Once a burdensome chore for each family to produce for dinner, the art of making superior butter became a delightful practice, and each neighborhood soon developed butter-making households that had such an expertise at making butter. Their trademarked butter pads, more commonly known as butter molds or butter prints when carved, were sought eagerly by the entire community. Thereby, wood craftsmen carved distinctive wooden butter prints so that each family’s butter mold would have a unique design separating its goodness from any other butter churner‘s product, either by its salt or the quality of the contented cows who supplied the cream.
Throughout the village markets of Pennsylvania, there were so many efficient butter makers on the farm, that over the years, hundreds of butter prints were carved to reflect the individuality of housewives who produced superior butter. Wood craftsmen carved these unique designs on circular lathed wood blocks of various sizes, which could accommodate a one pound or half pound pad and with a decorative edge. These artfully carved butter mold designs were a treasure in themselves, but more importantly of the time, signified the better churned butter spreads from commonly churned butter made from average cows.
Today, artfully antique butter print molds of the circular fashion, as opposed to square or rectangular counterparts bring a substantial price at auction galleries. However, few of these examples actually bare the initials of the family who churned or are dated. Prized among the butter print collectors are the American bald eagle prints or stylized PA Dutch tulips in the larger size variety, and less valued, as mentioned previously, are the later (time-wise) square or rectangular shaped butter molds. I was always fascinated with the intricately deep carved wooden molds and would often see designs of cow or wheat in Adamstown, flea markets, and auctions.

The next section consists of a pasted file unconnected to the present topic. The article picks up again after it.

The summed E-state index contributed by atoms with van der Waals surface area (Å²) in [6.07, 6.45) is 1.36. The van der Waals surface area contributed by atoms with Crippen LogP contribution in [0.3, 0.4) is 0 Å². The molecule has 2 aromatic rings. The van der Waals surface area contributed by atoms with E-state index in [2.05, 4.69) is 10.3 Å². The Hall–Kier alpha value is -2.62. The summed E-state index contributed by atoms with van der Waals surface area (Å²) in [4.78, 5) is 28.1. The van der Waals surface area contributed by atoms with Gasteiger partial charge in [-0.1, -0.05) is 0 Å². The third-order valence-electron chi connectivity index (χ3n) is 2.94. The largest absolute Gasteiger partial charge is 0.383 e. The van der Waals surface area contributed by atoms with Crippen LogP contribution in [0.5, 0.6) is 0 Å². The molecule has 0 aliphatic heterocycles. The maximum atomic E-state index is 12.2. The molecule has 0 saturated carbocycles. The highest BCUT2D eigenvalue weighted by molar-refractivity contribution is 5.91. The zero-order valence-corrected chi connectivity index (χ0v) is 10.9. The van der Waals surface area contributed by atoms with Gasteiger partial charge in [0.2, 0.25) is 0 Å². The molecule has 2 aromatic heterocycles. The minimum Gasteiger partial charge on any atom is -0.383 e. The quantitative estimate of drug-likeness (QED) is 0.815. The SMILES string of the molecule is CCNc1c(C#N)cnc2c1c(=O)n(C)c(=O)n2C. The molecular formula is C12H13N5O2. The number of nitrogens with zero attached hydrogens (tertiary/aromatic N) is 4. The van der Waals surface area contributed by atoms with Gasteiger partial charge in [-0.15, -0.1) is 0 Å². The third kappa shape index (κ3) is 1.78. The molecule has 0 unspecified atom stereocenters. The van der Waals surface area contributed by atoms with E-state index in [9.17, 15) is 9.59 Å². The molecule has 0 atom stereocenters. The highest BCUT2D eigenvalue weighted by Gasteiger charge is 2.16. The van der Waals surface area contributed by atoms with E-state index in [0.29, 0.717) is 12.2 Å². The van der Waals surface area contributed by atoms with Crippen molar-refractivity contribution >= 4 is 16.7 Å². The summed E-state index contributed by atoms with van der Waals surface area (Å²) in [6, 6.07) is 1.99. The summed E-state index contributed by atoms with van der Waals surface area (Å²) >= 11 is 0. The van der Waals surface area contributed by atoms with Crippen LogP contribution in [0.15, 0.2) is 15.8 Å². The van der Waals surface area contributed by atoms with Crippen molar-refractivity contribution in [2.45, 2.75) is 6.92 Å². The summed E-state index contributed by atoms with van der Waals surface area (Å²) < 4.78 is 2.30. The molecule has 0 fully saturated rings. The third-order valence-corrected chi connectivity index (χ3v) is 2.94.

So much so that when I came across a very unique whirling pinwheel designed or more commonly known as “a swirling swastika” butter print, it reminded me of a few hex sign decorated barns of the Boyertown area I had seen, so I purchased it at the local auction. This unique, individualistic, one of a kind butter mold did garner a very high price, but most have been the pride of a local PA Dutch family and made a beautiful, outstanding art image. Considered a good luck charm, American Indian designs are another rare design, and as with local weathervanes considered good luck. I believe these early carved wooden prints were soaked in water until the housewife placed her butter on them to create and impress upon the golden designs into the butter.
Prior to Paul E. Kindig’s publishing his exceptional and rare 1986 butter print book for Michigan University, he had visited with Director of the American Folklife Institute, Richard Shaner, when Dick lived at Lobachsville. The subject of this inquiry was a butter print carver named Joel Hoch, whose homestead was at Hoch’s Corner in the Oley Valley. One of the most unusual butter print carvings ever made was his design of an elephant, currently displayed in the Pennsylvania Historical Museum Department in Harrisburg. It appeared, however, that Joel’s address in those early years was listed Richmond Township, but Mr. Kindig considered the Hoch elephant butter print extremely rare and valuable (shown on p.70 in his well-illustrated Butter Print book).
The household magic of churning dairy cream into butter was an accomplishment of Clint Moyer, from the village of Huffs Church, who demonstrated for Dr. Shoemaker’s Kutztown Folk Festival in its early years. Thereby, Huffs Church had become famous for its quality of butter for many years thanks to Mr. Moyer who also had quite the local collection of Americana butter making equipment gathered from his PA Dutch family.